Last edited by Mcgyver; 03-15-2011, 12:03 PM.
    in Toronto Ontario - where are you?


    • #3
      Hi McGyver,

      Thanks for your response, you haven't seen how oily mine is now , mind you 7B doesn't have a cover for the cross-slide which doesn't help!

      There doesn't seem to be any noticeable rock in the ram or the knee so I'll try and keep focussed on just the cross slide but I know what you mean about projects taking over.

      I've started to survey the cross-slide - I think it's bad enough to warrant taking it off and getting it on the surface plate.

      It's 6 surfaces as the gib runs on the bottom edge. I'm hoping the large wide front surfaces are good enough to act as a reference.

      The recessed part is only 1/4"-1/2" wide is it possible to get a straight edge that thin without it going banana shaped?



      • #4
        Originally posted by brozier
        The recessed part is only 1/4"-1/2" wide is it possible to get a straight edge that thin without it going banana shaped?
        thats a good question! I've scraped gibs that long and thin and they hold their shape, at least well enough during the scraping operation. you'd use cast iron of course. I might do it that way or you could make an L shaped spotting tool that would bear against the top and spot the side....more work no doubt, but you'd probably end up scraping a small square to get in there anyway.

        otoh maybe you just mill it after scraping (or not if its perfect) the front surface. Set it up on mill super accurately, indicated the front surface (either after scraping or not if its good) and take a very light light pass; couple of thou. The surface won't be as perfect as a scraped but may well be serviceable; lots of mini mills etc are sold with milled bearing surfaces and this is not a heavy use area.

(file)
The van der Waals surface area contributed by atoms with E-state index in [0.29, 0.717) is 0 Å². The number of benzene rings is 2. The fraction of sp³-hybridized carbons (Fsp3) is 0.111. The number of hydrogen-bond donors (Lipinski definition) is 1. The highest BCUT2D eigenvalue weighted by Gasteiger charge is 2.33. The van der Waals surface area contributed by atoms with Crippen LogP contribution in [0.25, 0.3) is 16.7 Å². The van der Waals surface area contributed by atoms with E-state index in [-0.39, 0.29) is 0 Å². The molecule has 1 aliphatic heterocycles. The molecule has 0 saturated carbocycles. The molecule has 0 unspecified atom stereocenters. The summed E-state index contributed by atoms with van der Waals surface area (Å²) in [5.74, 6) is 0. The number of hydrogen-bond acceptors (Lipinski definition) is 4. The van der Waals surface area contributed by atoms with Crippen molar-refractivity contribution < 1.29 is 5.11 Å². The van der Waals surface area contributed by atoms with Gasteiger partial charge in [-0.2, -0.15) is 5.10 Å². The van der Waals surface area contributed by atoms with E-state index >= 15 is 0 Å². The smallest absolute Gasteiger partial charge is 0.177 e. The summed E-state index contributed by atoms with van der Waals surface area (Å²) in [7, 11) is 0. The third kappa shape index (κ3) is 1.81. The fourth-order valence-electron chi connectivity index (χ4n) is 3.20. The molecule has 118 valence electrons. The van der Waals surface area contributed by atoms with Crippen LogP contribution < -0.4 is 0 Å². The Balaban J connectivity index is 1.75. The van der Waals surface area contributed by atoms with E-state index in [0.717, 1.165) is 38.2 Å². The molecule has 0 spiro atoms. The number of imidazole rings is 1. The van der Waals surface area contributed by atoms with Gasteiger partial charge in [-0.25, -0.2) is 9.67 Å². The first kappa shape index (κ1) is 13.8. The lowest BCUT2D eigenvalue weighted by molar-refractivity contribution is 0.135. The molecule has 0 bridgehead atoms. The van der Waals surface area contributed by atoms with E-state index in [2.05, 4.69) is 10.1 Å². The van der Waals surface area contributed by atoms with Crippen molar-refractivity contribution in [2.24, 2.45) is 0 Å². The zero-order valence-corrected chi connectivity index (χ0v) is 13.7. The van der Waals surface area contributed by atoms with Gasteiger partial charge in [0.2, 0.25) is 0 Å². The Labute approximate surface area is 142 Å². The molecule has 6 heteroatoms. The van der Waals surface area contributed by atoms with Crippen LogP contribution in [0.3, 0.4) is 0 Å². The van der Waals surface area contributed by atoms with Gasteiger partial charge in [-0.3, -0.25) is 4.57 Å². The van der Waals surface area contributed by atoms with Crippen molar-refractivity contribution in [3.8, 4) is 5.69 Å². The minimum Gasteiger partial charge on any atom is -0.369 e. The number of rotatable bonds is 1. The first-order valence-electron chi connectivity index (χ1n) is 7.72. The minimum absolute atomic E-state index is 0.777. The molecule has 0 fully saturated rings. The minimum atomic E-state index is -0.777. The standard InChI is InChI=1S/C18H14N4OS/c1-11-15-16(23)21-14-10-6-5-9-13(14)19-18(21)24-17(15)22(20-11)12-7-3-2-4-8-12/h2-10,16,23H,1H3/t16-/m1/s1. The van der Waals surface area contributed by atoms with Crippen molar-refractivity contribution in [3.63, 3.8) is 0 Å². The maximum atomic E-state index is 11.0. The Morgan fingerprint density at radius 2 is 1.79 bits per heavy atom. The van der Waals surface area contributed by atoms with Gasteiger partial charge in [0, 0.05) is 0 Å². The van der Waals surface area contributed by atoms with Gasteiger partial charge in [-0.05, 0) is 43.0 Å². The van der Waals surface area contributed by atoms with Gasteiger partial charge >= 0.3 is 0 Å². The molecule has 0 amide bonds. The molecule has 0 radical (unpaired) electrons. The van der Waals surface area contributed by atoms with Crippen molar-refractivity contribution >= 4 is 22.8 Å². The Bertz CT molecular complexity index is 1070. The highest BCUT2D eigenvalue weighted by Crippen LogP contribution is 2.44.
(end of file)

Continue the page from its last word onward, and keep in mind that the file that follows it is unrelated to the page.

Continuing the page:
It could well be the the wear is concentrated there as it is a much narrower bearing surface that probably didn't get oil as well as the broader surfaces bearing against he table itself. I guess I'm conditioned to expect the worse.... but there's no point in a making a job bigger than it needs to be. As you note, next steps are a more detailed survey. The movement of truth will be setting the cross rail on a surface plate and measuring where the wear is.
        in Toronto Ontario - where are you?


        • #5
          Despite not wanting this to become a project I ended up buying a 24" x 18" Grade 00 granite surface plate and ordering several books on machine recondioning!

          I've made a start of the survey of my shaper.

          I've been concentrating on the cross-slide casting. I can't use the front (horizontal ways) as a reference plane as it rocks quite badly so ended up using the rear vertical ways as a reference, these still show the milling marks so are not as worn and no discernible rocking when balanced on two parallels.

          The bottom shear front edge has 2thou of wear in the middle and zero at the ends as I was expecting.
          The Top shear front edge is more worn ranging from 1.6thou at one end to 2 thou at the other. I think this is why the casting rocks on the front face.

          My question is this do shapers try to tilt the table slightly to compensate for drooping? and would this explain the top shear being at least 1.6 thou below the bottom shear?

          The top edge of the Top shear shows wear I'd expect 0 at the ends and 3.6 thou nearer the middle.

          The bottom edge of the bottom shear seems to be worn more on one side thatn the other.

          I haven't measured the thickness of the shears yet.

          The cross slide will fit on my vertical mill I'm assuming that 3.6 and 2 thou max wear is too big to be scraped out in a sensible amount of time?